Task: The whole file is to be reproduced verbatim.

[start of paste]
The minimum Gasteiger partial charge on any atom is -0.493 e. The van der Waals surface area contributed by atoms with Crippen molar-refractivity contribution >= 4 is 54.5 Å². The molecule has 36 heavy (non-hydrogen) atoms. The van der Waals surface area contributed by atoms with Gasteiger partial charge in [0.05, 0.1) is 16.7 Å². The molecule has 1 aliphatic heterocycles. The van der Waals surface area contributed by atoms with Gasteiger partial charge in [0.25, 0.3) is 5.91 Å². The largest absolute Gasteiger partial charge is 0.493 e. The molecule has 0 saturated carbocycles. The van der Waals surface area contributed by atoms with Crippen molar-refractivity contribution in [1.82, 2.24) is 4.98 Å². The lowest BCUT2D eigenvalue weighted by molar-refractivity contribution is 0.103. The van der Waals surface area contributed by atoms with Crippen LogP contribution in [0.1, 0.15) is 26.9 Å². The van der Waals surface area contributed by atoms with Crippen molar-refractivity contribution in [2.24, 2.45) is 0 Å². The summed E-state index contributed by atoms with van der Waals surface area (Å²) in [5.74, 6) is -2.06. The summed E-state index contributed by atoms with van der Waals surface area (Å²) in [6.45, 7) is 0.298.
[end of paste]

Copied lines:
The minimum Gasteiger partial charge on any atom is -0.493 e. The van der Waals surface area contributed by atoms with Crippen molar-refractivity contribution >= 4 is 54.5 Å². The molecule has 36 heavy (non-hydrogen) atoms. The van der Waals surface area contributed by atoms with Gasteiger partial charge in [0.05, 0.1) is 16.7 Å². The molecule has 1 aliphatic heterocycles. The van der Waals surface area contributed by atoms with Gasteiger partial charge in [0.25, 0.3) is 5.91 Å². The largest absolute Gasteiger partial charge is 0.493 e. The molecule has 0 saturated carbocycles. The van der Waals surface area contributed by atoms with Crippen molar-refractivity contribution in [1.82, 2.24) is 4.98 Å². The lowest BCUT2D eigenvalue weighted by molar-refractivity contribution is 0.103. The van der Waals surface area contributed by atoms with Crippen LogP contribution in [0.1, 0.15) is 26.9 Å². The van der Waals surface area contributed by atoms with Crippen molar-refractivity contribution in [2.24, 2.45) is 0 Å². The summed E-state index contributed by atoms with van der Waals surface area (Å²) in [5.74, 6) is -2.06. The summed E-state index contributed by atoms with van der Waals surface area (Å²) in [6.45, 7) is 0.298.